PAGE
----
Rapunzel’s Tower

So two weeks ago, after the hair was done, I did start in on the tower.


OK, so that’s what it looked like after I photoshopped Paint-Shop-Proed on some brick lines and leaves. I’d planned to have Sophie help me draw them on for real. Unfortunately, it never got past this…


…because Sophie had a change of heart. After trying it on and seeming excited about it and picking out grey ribbon for the “suspenders” instead of the random burgundy I’d selected and then going to bed while I continued to work on it, she informed me the next morning that she didn’t want a tower after all.

Really? {JD, that’s for you! Ha ha!}

Apparently, my comment before we even started making the tower had finally sunk in: “Well, if you wear a tower, you won’t really need a whole dress – nobody will see the skirt part. But we’ll make your top look real fancy!”

To a 35-year-old, a tower is essential to a cool Rapunzel costume. But lose three decades? Then it’s all about the dress! What was I thinking?!?

Perhaps I’ll be Rapunzel next year – the tower folds up flat for storage.


Just might be a wee bit too short for me…

Wednesday, October 27

Rapunzel’s Hair


First part of Sophie’s costume is done. And it’s not even Halloween Day yet! Wait, not totally done – I still have to trim the bangs/pony/fringe and tack the braid in place. And decide if we’re cutting off the stuff that drags on the ground… or pinning it up?

Materials used:

  • 7 oz Red Heart Super Saver yarn, color: Cornmeal
  • old adult T-shirt

A few photos and quick comments of what I did…

Cut one sleeve off T-shirt. Running stitch, pulled tight and knotted, gathers the sleeve opening to make a crude cap.


For the bangs/fringe: Wrapped the hair, put tape on one edge, cut the other.


Sewed along center of tape.


Pulled off the tape and sewed the center of the bangs (where I just sewed) to the edge of the cap. Swept all the strands forward (so half of them are folded over the stitched seam).


For the long hair: Same as for the bangs, except a lot longer. I made the cardboard jagged at one end so there would be “layers” in the finished hair. Thought that would make a tapering braid, if I braided the whole thing. If I were to do it over, I would have probably made it all one length…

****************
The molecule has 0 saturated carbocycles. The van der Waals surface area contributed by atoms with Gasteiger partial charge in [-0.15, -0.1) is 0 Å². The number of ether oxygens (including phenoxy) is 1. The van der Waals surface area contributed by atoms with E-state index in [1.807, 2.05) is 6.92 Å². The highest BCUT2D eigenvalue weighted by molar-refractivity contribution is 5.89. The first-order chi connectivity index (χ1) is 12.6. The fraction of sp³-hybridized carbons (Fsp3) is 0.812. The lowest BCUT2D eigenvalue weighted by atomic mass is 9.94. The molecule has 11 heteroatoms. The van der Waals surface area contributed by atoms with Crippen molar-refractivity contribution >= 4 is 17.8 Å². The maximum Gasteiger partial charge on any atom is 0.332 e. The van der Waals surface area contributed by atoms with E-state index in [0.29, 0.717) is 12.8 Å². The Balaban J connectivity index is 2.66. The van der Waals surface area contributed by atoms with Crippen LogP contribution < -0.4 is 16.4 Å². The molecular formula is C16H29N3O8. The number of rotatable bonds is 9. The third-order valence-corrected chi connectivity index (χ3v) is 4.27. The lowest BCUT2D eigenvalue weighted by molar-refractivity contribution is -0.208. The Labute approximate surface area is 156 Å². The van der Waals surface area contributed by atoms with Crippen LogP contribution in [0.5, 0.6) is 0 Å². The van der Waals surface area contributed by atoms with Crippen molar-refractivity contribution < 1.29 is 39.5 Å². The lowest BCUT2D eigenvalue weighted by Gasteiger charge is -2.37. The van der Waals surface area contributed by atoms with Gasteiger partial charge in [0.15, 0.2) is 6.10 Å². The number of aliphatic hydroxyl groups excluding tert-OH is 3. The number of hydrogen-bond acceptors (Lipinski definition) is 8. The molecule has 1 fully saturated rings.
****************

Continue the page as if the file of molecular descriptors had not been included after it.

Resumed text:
Scrunched the yarn at one edge together until it was about the width of the wig base from front to crown. Put packing tape on this edge.


Sewed down the middle again.


Sewed yarn to wig base. I’m wishing I had put the “part” off-center instead of smack down the middle. But then again, another year we can just add some tie dye and bell bottoms and have a flower child wig. : )


Poll was taken regarding “curly” or straight bangs. Straight won out, so under the iron it went.


Since the hair was only attached at the center top “part”, if it swung forward or back, the white cap was visible. If I’d wanted to spend more time and yarn on this (which I didn’t), I would have make some more hair to add under the hair already on here. Two or three rows, probably. But instead, to keep the hair where it belongs, I smoothed the hair down, put more tape (from one ear, around the back, to the other ear), pinned the taped hair to the cap (all while Sophie was wearing the wig), and then sewed over the tape and hair.

So the braid is not just for decoration; it also covers that second line of stitching.


Next on the list: the tower…